Nothing attracts bugs more than dropped snack crumbs and sugary dripping from juice boxes.
Establishing the rule of having no food and drinks allowed in and around the sandbox is an effective method to preventing bugs from making their homes in your sandbox.
This rule isn’t just for the kids – avoid feeding your pets or having their dishes near the sandbox, and make sure any birdfeeders are well out of the sandbox’s vicinity.
Dogs and cats leave food residue that attracts bugs, even in their water dishes, and even so much as a few scattered seeds and a sugary syrup from a hummingbird feeder can result in an infestation in your sandbox.
10. Eliminate hiding places
Whenever bugs are scoping out areas for a potential home, any place with shelter is sure to be ideal. If you have an old sandbox with a wood frame, bugs can hide in the cracks and crevices inside weathered wood.
Even store-bought plastic sandboxes can become cracked with age, so make sure to regularly inspect your sandbox and promptly fix or replace it if it shows signs of damage.
How do I get rid of bugs already in the sandbox?
While the measures listed above are perfect for preventing bugs from entering your sandbox, what do you do if you already have an infestation on your hands?
If you are trying to get rid of an existing bug problem in your sandbox, don’t panic. All you need to do is follow these steps.
- Change sand
- Apply pesticide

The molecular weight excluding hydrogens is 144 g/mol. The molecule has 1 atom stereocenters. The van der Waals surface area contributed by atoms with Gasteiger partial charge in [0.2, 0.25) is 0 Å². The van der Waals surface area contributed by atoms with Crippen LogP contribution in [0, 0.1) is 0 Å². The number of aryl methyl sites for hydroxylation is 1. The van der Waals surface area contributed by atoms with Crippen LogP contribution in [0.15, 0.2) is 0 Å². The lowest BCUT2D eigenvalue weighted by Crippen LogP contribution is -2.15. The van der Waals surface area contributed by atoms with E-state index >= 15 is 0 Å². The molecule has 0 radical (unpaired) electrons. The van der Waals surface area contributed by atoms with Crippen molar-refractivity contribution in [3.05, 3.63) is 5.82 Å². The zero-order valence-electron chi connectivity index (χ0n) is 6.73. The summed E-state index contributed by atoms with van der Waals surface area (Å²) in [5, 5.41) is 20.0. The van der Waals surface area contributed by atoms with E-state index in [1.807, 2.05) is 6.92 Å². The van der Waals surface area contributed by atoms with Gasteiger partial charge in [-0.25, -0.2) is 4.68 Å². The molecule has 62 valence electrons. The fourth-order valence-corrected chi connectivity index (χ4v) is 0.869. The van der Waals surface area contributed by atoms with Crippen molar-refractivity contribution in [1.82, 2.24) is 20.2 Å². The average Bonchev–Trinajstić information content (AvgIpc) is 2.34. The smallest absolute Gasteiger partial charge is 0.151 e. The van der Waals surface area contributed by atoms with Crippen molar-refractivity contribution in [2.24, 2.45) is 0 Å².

- Clean the sandbox
First things first – dump out and dispose of all the sand in your sandbox.
Once there is an insect infestation, there is no salvaging the sand since it likely contains eggs, larvae, and bacteria that will only make your pest problem worse.
After dumping the old sand, spray the entire sandbox with pesticide. If you have a sandbox made of wood, don’t forget to get all the nooks and crannies in the wood.
The pesticide will eradicate any eggs or larvae sticking around.
Let the pesticide sit for about two days – this way, it can take full effect.
Clean the sandbox
After two days, thoroughly clean the sandbox with soap and water. This will remove any residue from the pesticide and give you a nice clean sandbox to work with.
Follow preventative measures
After the sandbox is clean and dry, line the floor of the sandbox and place new, sanitized play sand inside. Mix in cinnamon, apply non-toxic bug spray to the perimeter, and make sure to have a lid with a snug fit with which to cover the sandbox when not in use.
Make sure the sandbox is fully dry before adding the new sand, as moisture attracts bugs and fosters the growth of bacteria.
Alright, that’s it for this article, here are a few hand-selected articles that you might also find interesting reads:How To Keep Bugs out of Your Greenhouse
How to Keep Bugs Out Without Door Screens